February 29, 2012

Living Room Progress

This is by no means a finished room reveal. I'm happy with some of the things I've done, others I'm not sure about, and some things are still completely unfinished. Most of all, I just want some input and ideas. Please?

Do you prefer the red pillow?
Blue pillow?
Or no pillow in the middle? 
Does the couch placement seem awkward?

Do you like this painting? Or should I do something more original? If I decide to keep it, I would probably hang it on the wall next to the red chair.
 


I need to hang something on this wall. One large thing or a few things?
 What types of kid-friendly accessories could I put here?
 Jared thinks I should hem the curtains shorter. What do you think?

 How do I get my child to watch less Dora?

I would LOVE some opinions!

Sources:
Curtains: Waverly Parterre fabric. Like this, but cotton instead of polyester.
Pillow on red chair: Braemore Conservatory fabric with teal microsuede piping.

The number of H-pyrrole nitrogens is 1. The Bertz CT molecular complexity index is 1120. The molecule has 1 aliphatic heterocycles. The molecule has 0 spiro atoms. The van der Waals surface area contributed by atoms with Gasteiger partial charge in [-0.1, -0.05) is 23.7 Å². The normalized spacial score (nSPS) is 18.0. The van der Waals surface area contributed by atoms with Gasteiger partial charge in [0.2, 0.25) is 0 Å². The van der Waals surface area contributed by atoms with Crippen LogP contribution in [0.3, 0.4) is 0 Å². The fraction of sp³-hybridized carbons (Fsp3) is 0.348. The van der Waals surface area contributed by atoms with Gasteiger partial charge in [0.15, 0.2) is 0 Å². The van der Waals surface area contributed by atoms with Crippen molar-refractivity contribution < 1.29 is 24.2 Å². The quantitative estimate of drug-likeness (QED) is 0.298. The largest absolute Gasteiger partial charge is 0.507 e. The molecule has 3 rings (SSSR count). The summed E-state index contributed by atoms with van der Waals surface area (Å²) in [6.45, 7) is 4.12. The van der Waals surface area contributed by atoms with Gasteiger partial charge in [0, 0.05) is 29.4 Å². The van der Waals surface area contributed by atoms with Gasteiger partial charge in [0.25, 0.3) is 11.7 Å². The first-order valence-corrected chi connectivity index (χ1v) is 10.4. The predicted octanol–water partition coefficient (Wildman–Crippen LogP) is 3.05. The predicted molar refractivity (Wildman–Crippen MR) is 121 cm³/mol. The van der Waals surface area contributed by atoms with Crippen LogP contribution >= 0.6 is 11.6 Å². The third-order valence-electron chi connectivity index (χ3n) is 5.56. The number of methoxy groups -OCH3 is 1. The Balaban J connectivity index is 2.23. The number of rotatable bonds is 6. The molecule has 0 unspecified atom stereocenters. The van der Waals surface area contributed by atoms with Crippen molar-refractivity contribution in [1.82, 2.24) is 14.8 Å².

Turquoise pillows: Waverly Lenox fabric. Like this, but a different color. Back: teal microsuede.
Suzani pillows: Richloom Cornwall Garden with red cotton piping.
Red pillow/blue pillow: I attached white ribbon to cotton broadcloth. Inspired by Caitlin Wilson.
Console: I made it in woodshop in high school. Jared recently sanded it down for me because I didn't like the stain.
Yellow chair & ottoman: Given to us by family, upholstered by me.
Red chair & couch: Ikea

February 27, 2012

Homemade Sourdough Bread


Last year, my mother-in-law gave all of her kids a sourdough starter for Christmas, along with some useful bread accessories and a complicated-looking recipe to go along with it. When she gave it to me, I thought, "This is great and all for the domestic goddess types, but me? Probably not gonna happen." She told me I had to "feed" the starter, too, which sounded like something I'd fail at.

But then she also gave us a loaf of the sourdough bread that she had made. Taste alone convinced me that the bread might be worth making. After studying the recipe thoroughly, reading and re-reading it, I decided to try it out. Turns out it's not that hard.

I've made about six or seven loaves of it now and I'm hooked. Even if you don't think you like sourdough, you should try it. Need a starter? I can share. So can every member of the Campbell family, unless they've let theirs die, which I suspect a few of us have. Oh, and keeping the starter going is not as intimidating as I originally imagined either.